Migraines: A headache for the workplace

Studies show that 47% of adults worldwide have headache disorders, among them frequent migraine attacks. Migraines can be disruptive to both employees and employers. Although a recent study conducted by Pfizer and Harris Interactive showed that 66% of migraine sufferers continue working despite debilitating symptoms during migraine attacks, productivity is a problem for many sufferers. It’s been estimated that employers spend $13 billion in lost workdays and decreased productivity of migraine sufferers. HR professionals can help their employees and cut company costs by implementing initiatives that focus on awareness and disclosure, manager training, and comfortable environments.

Migraine symptoms
Migraines are defined as painful headaches that are often accompanied by nausea, vomiting, and sensitivity to light. Women generally experience more migraines than men. The majority of sufferers can have up to one serious attack a month. Each migraine can last anywhere between four hours and three days.

Migraine symptoms include the following:
• Headache that develops from dull to throbbing pain
• Headache shifts from one side of head to another or the front of head
• Sensitivity to light, noise, and odors
• Nausea and vomiting
• Stomach or abdominal pain
• Loss of appetite
• Blurred vision and dizziness
• Fatigue
• Temperature fluctuation (feeling to warm or too cold)

Migraine attacks can be triggered by the environment, nutrition, and changes in the body. Some of these factors include:

Emotional stress – One of the most common triggers is emotional stress. The release of stress chemicals in the body promotes vascular changes causing migraines to develop. In addition, repressed emotions (i.e. anxiety, fatigue or excitement) surrounding the stress factor increase muscle tension and dilated blood vessels, resulting in migraines.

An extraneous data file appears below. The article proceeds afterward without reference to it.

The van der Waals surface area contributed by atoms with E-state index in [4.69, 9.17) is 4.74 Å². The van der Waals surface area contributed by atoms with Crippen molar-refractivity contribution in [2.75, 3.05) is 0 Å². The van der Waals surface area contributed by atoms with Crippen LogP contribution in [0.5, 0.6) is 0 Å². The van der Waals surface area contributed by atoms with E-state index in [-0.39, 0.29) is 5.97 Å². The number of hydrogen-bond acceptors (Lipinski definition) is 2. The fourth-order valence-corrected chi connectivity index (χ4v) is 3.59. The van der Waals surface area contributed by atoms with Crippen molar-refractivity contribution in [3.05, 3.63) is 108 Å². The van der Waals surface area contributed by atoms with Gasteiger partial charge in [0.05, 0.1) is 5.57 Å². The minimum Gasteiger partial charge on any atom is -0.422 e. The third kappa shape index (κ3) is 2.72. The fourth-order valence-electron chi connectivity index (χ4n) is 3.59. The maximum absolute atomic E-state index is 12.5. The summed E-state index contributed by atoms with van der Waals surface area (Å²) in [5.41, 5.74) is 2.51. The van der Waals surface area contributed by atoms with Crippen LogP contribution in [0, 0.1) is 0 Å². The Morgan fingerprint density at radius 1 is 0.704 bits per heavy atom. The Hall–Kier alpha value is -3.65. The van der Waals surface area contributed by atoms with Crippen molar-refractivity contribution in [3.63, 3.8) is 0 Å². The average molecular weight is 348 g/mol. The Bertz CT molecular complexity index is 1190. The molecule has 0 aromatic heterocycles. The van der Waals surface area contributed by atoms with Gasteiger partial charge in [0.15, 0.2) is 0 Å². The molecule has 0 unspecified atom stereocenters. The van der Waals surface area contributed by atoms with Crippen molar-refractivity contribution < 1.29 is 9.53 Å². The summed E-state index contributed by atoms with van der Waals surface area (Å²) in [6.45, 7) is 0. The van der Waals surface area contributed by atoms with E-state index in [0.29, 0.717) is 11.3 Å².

Sensitivity to chemicals or preservatives in foods – Foods that contain nitrates (i.e. lunch meats and hot dogs) and monosodium glutamate (i.e. Chinese food) trigger about 30% of migraine cases.
Excessive caffeine – Too much caffeine intake or caffeine withdrawal affects blood vessels, often resulting in migraines.
Changes in the weather conditions – Changes in altitude, barometer pressure, and storm fronts also trigger migraines.
Changes in the body – Body cycle changes including menstrual period, sleeping pattern, skipping meals, and excessive fatigue can trigger migraine attacks.

Employer initiatives against migraines
Employers can change their office environment to minimise migraine attacks for their employees by implementing a few simple and low cost solutions. Some of these initiatives include:

Emphasising awareness and open disclosure – Be sure all employees and managers are aware that migraines are serious conditions. They should be given the opportunity to become familiar with migraine symptoms and triggers. Managers should be trained to provide reasonable accommodation to employees with frequent migraine attacks.
Install low-cost ergonomic workstation solutions – Ergonomic devices like anti-glare screens, lighting that’s closer to natural daylight, comfortable desk chairs to ease muscle strain, and ear protection for noisy areas will help prevent migraines.
Provide a low-lit and quiet break room – Provide your employees with plenty of breaks, and a lunchroom that gives them a quiet and low-light area to rest.
Provide healthy alternatives to caffeine – Provide your employees with healthy alternatives to caffeinated beverages, such as natural fruit and vegetable juices or decaffeinated tea and coffee.
Provide plenty of de-stressing exercises and activities – Exercises like yoga, meditation, and breathing exercises will help migraine sufferers experience less stress induced attacks.
Provide sufficient water coolers around the office space – Staying hydrated can help keep migraine attacks under control.

The bottom line
Migraines affect close to half of today’s working population. Employees often experience debilitating symptoms that interfere with their jobs and productivity. Employers can help these employees by implementing initiatives that encourage awareness, open disclosure, changes in the office environment, and management training in reasonable accommodations.

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